[ntp:questions] What level of timesynch error is typical on Win XP?
David J Taylor
david-taylor at blueyonder.co.uk.invalid
Thu Oct 21 07:05:44 UTC 2010
"Joseph Gwinn" <joegwinn at comcast.net> wrote in message
news:joegwinn-DA4B7B.23340420102010 at news.giganews.com...
> In article <i9mqek$trl$1 at news.eternal-september.org>,
> "David J Taylor" <david-taylor at blueyonder.co.uk.invalid> wrote:
>> > I have a small network of Windows XP (64 bit) running simulations,
>> > with
>> > NTPv4 running on all the boxes and using a GPS-based timeserver on
>> > the
>> > company network. The ping time to the server is 2 milliseconds from
>> > my
>> > desk, but I'm seeing random time errors of order plus/minus 5 to 10
>> > milliseconds, based on loopstats data.
>> > This level of timesynch error is OK for the simulation, but still
>> > that's
>> > a lot of error. I get far better on big UNIX boxes.
>> > The question is if this level of error is reasonable, given the
>> > setup.
>> > I know that timekeeping under Windows is not optimum, but cannot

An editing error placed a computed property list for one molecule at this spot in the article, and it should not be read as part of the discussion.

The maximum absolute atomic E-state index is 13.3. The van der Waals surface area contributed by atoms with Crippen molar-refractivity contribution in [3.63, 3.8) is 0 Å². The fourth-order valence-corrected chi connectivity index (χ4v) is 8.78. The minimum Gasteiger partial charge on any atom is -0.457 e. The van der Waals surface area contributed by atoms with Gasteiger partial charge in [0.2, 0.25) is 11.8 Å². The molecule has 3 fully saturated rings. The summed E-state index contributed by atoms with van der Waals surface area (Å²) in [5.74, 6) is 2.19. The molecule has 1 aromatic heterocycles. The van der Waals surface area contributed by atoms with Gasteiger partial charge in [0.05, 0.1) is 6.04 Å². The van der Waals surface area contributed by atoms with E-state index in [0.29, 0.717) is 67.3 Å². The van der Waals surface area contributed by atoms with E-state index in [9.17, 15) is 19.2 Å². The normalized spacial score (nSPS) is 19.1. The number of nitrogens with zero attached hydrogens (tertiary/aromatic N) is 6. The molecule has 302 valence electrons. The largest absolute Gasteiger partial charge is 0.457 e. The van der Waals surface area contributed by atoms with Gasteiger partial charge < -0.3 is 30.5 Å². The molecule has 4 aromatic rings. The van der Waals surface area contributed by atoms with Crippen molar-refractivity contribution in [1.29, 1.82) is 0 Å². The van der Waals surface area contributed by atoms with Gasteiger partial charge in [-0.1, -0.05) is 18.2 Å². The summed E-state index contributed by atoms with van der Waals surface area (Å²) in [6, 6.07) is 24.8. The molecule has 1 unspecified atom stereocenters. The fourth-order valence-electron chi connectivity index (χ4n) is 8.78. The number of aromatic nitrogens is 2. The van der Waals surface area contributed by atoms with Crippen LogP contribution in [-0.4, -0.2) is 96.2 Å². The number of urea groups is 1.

>> > change
>> > the OS, so the question is if I have gotten things as good as they
>> > can
>> > be, or should I dig deeper. One thing that comes to mind is to raise
>> > the priority of the NTP daemon to exceed that of the simulation
>> > software.
>> > Thanks in advance,
>> > Joe Gwinn
>> This is the performance I see:
>> The XP systems are:
>> Feenix: GPS-synched
>> Narvik: LAN-synced to Pixie (FreeBSD with GPS source)
> These are all over the place. Both hardware and OS seem to matter, by a
Hardly "all over the place"! Feenix is well within a milliseconds, and
Narvik just within a millisecond, and programs on that OS can only read
the system time with ~16ms precision.
> I can't add a GPS source, and I can't really control temperature.
So you need to keep the polling interval short.
> I don't think that iburst is the issue, because the randomness persists
> for at least a week, long after the iburst transients will have died
I never said iburst was an issue, just that the systems will need to be on
for several hours before best accuracy is achieved. It's a pity that NTP
doesn't have a faster initial convergence.
> My experience is the same. for average behaviour. But for use in
> realtime, running the daemon at high realtime priority greatly reduces
> the tails of the probability distribution of response times and/or clock
> Joe Gwinn
Yes, if the CPU loading is heavy I can quite believe that.
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